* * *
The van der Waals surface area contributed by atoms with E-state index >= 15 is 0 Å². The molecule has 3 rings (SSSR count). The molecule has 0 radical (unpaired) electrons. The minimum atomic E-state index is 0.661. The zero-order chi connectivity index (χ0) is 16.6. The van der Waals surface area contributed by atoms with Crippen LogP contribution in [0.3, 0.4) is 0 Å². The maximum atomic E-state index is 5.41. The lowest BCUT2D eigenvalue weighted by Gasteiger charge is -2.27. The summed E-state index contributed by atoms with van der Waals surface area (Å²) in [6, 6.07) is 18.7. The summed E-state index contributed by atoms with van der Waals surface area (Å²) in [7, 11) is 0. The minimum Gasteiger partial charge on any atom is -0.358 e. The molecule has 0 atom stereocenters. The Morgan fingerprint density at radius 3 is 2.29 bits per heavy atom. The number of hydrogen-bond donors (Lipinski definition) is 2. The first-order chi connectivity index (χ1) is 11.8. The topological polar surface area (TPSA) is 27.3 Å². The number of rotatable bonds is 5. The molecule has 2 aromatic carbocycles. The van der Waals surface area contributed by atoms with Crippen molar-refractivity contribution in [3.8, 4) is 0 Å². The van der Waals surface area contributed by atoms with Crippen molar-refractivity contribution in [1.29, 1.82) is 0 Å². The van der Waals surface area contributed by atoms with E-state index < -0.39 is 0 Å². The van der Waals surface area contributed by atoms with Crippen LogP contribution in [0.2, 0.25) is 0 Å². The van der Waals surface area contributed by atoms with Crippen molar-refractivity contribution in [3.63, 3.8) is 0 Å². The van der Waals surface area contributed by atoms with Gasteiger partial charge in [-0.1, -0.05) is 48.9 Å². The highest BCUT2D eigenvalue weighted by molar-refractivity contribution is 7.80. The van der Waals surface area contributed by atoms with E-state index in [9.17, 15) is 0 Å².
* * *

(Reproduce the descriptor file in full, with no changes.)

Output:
The van der Waals surface area contributed by atoms with E-state index >= 15 is 0 Å². The molecule has 3 rings (SSSR count). The molecule has 0 radical (unpaired) electrons. The minimum atomic E-state index is 0.661. The zero-order chi connectivity index (χ0) is 16.6. The van der Waals surface area contributed by atoms with Crippen LogP contribution in [0.3, 0.4) is 0 Å². The maximum atomic E-state index is 5.41. The lowest BCUT2D eigenvalue weighted by Gasteiger charge is -2.27. The summed E-state index contributed by atoms with van der Waals surface area (Å²) in [6, 6.07) is 18.7. The summed E-state index contributed by atoms with van der Waals surface area (Å²) in [7, 11) is 0. The minimum Gasteiger partial charge on any atom is -0.358 e. The molecule has 0 atom stereocenters. The Morgan fingerprint density at radius 3 is 2.29 bits per heavy atom. The number of hydrogen-bond donors (Lipinski definition) is 2. The first-order chi connectivity index (χ1) is 11.8. The topological polar surface area (TPSA) is 27.3 Å². The number of rotatable bonds is 5. The molecule has 2 aromatic carbocycles. The van der Waals surface area contributed by atoms with Crippen molar-refractivity contribution in [3.8, 4) is 0 Å². The van der Waals surface area contributed by atoms with Crippen molar-refractivity contribution in [1.29, 1.82) is 0 Å². The van der Waals surface area contributed by atoms with E-state index < -0.39 is 0 Å². The van der Waals surface area contributed by atoms with Crippen LogP contribution in [0.2, 0.25) is 0 Å². The van der Waals surface area contributed by atoms with Crippen molar-refractivity contribution in [3.63, 3.8) is 0 Å². The van der Waals surface area contributed by atoms with Gasteiger partial charge in [-0.1, -0.05) is 48.9 Å². The highest BCUT2D eigenvalue weighted by molar-refractivity contribution is 7.80. The van der Waals surface area contributed by atoms with E-state index in [9.17, 15) is 0 Å².